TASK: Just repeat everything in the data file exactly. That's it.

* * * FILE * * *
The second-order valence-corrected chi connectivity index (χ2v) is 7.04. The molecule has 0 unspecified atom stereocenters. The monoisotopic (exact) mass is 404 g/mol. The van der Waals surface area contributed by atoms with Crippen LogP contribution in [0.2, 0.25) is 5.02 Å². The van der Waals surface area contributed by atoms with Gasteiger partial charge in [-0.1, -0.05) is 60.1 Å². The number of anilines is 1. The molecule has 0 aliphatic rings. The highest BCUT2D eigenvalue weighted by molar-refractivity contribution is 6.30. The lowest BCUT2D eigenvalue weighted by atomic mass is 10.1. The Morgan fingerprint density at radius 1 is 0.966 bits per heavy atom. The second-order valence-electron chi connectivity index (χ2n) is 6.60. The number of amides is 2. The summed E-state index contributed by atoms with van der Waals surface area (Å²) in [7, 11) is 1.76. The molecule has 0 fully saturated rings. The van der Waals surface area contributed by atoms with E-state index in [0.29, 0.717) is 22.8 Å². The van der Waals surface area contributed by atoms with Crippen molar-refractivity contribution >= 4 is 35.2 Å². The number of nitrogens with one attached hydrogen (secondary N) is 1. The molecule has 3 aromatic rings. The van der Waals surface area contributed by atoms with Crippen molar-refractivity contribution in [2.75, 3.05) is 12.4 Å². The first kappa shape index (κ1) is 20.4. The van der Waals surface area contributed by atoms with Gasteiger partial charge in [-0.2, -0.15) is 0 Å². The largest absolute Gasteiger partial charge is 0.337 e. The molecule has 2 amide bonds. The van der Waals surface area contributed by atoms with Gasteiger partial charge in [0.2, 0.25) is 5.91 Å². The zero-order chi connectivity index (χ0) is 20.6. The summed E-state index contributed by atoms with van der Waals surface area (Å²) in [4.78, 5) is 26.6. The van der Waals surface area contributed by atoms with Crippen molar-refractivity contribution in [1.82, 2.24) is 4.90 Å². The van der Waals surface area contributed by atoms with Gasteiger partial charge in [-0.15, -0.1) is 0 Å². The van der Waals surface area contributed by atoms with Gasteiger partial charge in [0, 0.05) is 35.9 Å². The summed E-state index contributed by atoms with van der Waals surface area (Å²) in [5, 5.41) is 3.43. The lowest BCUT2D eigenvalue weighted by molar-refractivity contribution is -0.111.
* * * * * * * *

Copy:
The second-order valence-corrected chi connectivity index (χ2v) is 7.04. The molecule has 0 unspecified atom stereocenters. The monoisotopic (exact) mass is 404 g/mol. The van der Waals surface area contributed by atoms with Crippen LogP contribution in [0.2, 0.25) is 5.02 Å². The van der Waals surface area contributed by atoms with Gasteiger partial charge in [-0.1, -0.05) is 60.1 Å². The number of anilines is 1. The molecule has 0 aliphatic rings. The highest BCUT2D eigenvalue weighted by molar-refractivity contribution is 6.30. The lowest BCUT2D eigenvalue weighted by atomic mass is 10.1. The Morgan fingerprint density at radius 1 is 0.966 bits per heavy atom. The second-order valence-electron chi connectivity index (χ2n) is 6.60. The number of amides is 2. The summed E-state index contributed by atoms with van der Waals surface area (Å²) in [7, 11) is 1.76. The molecule has 0 fully saturated rings. The van der Waals surface area contributed by atoms with E-state index in [0.29, 0.717) is 22.8 Å². The van der Waals surface area contributed by atoms with Crippen molar-refractivity contribution >= 4 is 35.2 Å². The number of nitrogens with one attached hydrogen (secondary N) is 1. The molecule has 3 aromatic rings. The van der Waals surface area contributed by atoms with Crippen molar-refractivity contribution in [2.75, 3.05) is 12.4 Å². The first kappa shape index (κ1) is 20.4. The van der Waals surface area contributed by atoms with Gasteiger partial charge in [-0.2, -0.15) is 0 Å². The largest absolute Gasteiger partial charge is 0.337 e. The molecule has 2 amide bonds. The van der Waals surface area contributed by atoms with Gasteiger partial charge in [0.2, 0.25) is 5.91 Å². The zero-order chi connectivity index (χ0) is 20.6. The summed E-state index contributed by atoms with van der Waals surface area (Å²) in [4.78, 5) is 26.6. The van der Waals surface area contributed by atoms with Crippen molar-refractivity contribution in [1.82, 2.24) is 4.90 Å². The van der Waals surface area contributed by atoms with Gasteiger partial charge in [-0.15, -0.1) is 0 Å². The van der Waals surface area contributed by atoms with Gasteiger partial charge in [0, 0.05) is 35.9 Å². The summed E-state index contributed by atoms with van der Waals surface area (Å²) in [5, 5.41) is 3.43. The lowest BCUT2D eigenvalue weighted by molar-refractivity contribution is -0.111.